One line of attack seemed to be based on the assumption that members of those communities would reject Khan, the British-born son of Pakistanis, either because he did not attend a ceremony to welcome India’s divisive prime minister, Narendra Modi, or might impose a tax on the gold jewelry of their families.

That part of Goldsmith’s campaign led Shazia Awan, a Conservative party activist and former parliamentary candidate from Wales, to speak out about what she described as an “attitude to ethnic minority voters” that recalled colonial-era strategies of divide and rule, which she said have no place in a modern, cosmopolitan Britain.

“I always admired Goldsmith and felt he was a principled Tory, an environmental campaigner, someone who, despite the privilege he was born into, truly loves the real London and the people that make this city great,” Awan wrote in the New Statesman last month. “All I see now is a man who is too weak to stand up to those directing his campaign, and as a result ruining his own reputation and credibility in the fickle pursuit of power.”

Goldsmith’s attempt to position himself as a defender of British Indian culture also led to some inadvertent hilarity when he insisted last month that he loved the genre of Indian cinema known as Bollywood, but was immediately stumped when asked to name a single actor or film that he liked.

After Khan directly accused Goldsmith of running an Islamophobic campaign, the Conservative attempted to connect his rival to extremism by telling the Evening Standard that the Labour candidate had shown “appalling judgment” by speaking at events alongside “repellent” extremists like a Muslim cleric named Suliman Gani.

That attempt backfired spectacularly when Gani himself revealed photographic evidence that he had also appeared with Goldsmith, and even campaigned for the Conservatives against Khan at last year’s general election over the Labour candidate’s vote for same-sex marriage.

The result of Goldsmith’s campaign is that he not only trails badly in the polls, but has inspired critics like Owen Jones, a Guardian columnist, to call on voters to deliver a landslide victory for Khan in London, where the ethnic minority population is now 44 percent.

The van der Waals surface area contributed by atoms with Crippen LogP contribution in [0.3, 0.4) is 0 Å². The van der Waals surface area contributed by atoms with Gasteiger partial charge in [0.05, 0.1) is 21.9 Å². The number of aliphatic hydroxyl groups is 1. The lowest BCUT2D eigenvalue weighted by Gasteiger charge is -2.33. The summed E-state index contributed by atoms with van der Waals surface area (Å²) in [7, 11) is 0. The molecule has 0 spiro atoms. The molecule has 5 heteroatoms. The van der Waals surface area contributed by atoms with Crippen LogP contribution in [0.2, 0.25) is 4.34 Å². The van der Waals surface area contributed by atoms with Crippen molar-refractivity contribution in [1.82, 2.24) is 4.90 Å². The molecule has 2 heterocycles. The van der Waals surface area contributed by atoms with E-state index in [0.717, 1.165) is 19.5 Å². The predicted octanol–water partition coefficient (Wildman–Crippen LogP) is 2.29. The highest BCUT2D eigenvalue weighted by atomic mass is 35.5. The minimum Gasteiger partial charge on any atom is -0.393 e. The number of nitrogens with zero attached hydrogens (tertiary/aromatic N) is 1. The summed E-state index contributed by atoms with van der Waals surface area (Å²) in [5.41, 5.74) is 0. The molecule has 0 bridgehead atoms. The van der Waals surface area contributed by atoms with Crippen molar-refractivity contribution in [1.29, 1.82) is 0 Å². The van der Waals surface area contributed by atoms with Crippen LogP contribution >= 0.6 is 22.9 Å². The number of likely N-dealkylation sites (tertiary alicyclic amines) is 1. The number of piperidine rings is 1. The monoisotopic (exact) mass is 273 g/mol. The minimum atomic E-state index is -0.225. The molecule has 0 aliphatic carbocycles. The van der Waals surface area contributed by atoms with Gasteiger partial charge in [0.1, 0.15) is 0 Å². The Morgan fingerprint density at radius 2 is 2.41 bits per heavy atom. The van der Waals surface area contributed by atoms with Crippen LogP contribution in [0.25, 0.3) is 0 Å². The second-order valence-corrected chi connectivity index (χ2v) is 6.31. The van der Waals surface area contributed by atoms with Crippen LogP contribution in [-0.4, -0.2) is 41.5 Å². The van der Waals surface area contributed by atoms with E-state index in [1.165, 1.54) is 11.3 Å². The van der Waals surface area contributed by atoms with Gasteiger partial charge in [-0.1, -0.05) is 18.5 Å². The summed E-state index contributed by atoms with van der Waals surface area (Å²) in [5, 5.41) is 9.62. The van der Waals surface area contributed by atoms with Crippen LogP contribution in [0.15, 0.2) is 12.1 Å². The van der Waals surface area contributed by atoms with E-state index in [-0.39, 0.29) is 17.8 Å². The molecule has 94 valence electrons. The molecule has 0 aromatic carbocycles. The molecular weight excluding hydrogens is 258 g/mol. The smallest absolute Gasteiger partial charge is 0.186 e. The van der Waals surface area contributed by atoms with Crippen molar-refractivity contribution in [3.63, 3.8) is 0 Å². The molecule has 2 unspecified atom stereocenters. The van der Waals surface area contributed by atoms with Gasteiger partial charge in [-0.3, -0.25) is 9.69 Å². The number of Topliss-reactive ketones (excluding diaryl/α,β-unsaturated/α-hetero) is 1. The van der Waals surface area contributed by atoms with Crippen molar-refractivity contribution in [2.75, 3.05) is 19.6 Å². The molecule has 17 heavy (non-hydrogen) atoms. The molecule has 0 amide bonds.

Even Ken Livingstone, a former Labour mayor of the capital — who was repudiated by Khan last week, for bringing up Hitler in a debate over anti-Semitism — has expressed sympathy for Goldsmith’s apparent unease at saying things he probably does not believe in a desperate effort to get elected.

“Zac looks as if he’s heading for a breakdown, because he’s being forced to behave in a way that isn’t natural to him,” Livingstone told The Guardian last week. “Given the cosmopolitan nature of his family, he can’t possibly believe all this crap.” Goldsmith’s father, Sir James Goldsmith, was Jewish, and his sister, Jemima, converted to Islam in 1995 to marry the Pakistani cricket star-turned-politician Imran Khan. After that marriage dissolved, the candidate’s sister returned to her maiden name, and is now known as Jemima Goldsmith again — except on Twitter, where one of the couple’s two sons insisted that she continue to use the handle @Jemima_Khan. As she noted in March, that has created a fair bit of confusion about the mayoral race among her followers.

Top photo: Zac Goldsmith, left, the British Conservative Party candidate for London mayor, across from his Labour rival, Sadiq Khan, during a debate in April.